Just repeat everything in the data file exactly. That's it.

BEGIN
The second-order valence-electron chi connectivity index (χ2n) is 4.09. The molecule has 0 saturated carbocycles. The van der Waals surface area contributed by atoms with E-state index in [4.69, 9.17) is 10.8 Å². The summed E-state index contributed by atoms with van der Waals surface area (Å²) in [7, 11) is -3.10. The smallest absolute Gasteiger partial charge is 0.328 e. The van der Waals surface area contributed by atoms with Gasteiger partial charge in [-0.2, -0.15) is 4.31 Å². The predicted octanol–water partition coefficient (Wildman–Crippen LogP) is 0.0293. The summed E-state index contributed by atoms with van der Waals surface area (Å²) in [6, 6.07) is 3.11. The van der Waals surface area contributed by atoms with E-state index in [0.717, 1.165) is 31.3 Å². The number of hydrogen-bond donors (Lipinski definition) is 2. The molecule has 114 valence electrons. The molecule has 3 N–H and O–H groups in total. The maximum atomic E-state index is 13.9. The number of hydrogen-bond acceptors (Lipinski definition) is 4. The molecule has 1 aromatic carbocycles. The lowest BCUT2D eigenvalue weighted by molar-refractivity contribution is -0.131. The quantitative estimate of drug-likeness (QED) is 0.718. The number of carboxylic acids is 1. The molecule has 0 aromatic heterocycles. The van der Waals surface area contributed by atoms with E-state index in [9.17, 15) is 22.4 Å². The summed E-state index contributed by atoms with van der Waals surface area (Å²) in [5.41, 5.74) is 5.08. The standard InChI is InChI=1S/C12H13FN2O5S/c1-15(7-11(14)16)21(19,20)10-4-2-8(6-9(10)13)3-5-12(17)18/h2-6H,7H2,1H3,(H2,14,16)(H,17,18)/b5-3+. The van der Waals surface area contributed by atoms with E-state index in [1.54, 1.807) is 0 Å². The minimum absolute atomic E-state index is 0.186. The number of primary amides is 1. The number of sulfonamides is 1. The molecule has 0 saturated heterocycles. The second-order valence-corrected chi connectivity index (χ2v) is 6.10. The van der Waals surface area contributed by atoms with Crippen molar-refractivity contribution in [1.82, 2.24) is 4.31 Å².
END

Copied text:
The second-order valence-electron chi connectivity index (χ2n) is 4.09. The molecule has 0 saturated carbocycles. The van der Waals surface area contributed by atoms with E-state index in [4.69, 9.17) is 10.8 Å². The summed E-state index contributed by atoms with van der Waals surface area (Å²) in [7, 11) is -3.10. The smallest absolute Gasteiger partial charge is 0.328 e. The van der Waals surface area contributed by atoms with Gasteiger partial charge in [-0.2, -0.15) is 4.31 Å². The predicted octanol–water partition coefficient (Wildman–Crippen LogP) is 0.0293. The summed E-state index contributed by atoms with van der Waals surface area (Å²) in [6, 6.07) is 3.11. The van der Waals surface area contributed by atoms with E-state index in [0.717, 1.165) is 31.3 Å². The number of hydrogen-bond donors (Lipinski definition) is 2. The molecule has 114 valence electrons. The molecule has 3 N–H and O–H groups in total. The maximum atomic E-state index is 13.9. The number of hydrogen-bond acceptors (Lipinski definition) is 4. The molecule has 1 aromatic carbocycles. The lowest BCUT2D eigenvalue weighted by molar-refractivity contribution is -0.131. The quantitative estimate of drug-likeness (QED) is 0.718. The number of carboxylic acids is 1. The molecule has 0 aromatic heterocycles. The van der Waals surface area contributed by atoms with E-state index in [9.17, 15) is 22.4 Å². The summed E-state index contributed by atoms with van der Waals surface area (Å²) in [5.41, 5.74) is 5.08. The standard InChI is InChI=1S/C12H13FN2O5S/c1-15(7-11(14)16)21(19,20)10-4-2-8(6-9(10)13)3-5-12(17)18/h2-6H,7H2,1H3,(H2,14,16)(H,17,18)/b5-3+. The van der Waals surface area contributed by atoms with E-state index in [1.54, 1.807) is 0 Å². The minimum absolute atomic E-state index is 0.186. The number of primary amides is 1. The number of sulfonamides is 1. The molecule has 0 saturated heterocycles. The second-order valence-corrected chi connectivity index (χ2v) is 6.10. The van der Waals surface area contributed by atoms with Crippen molar-refractivity contribution in [1.82, 2.24) is 4.31 Å².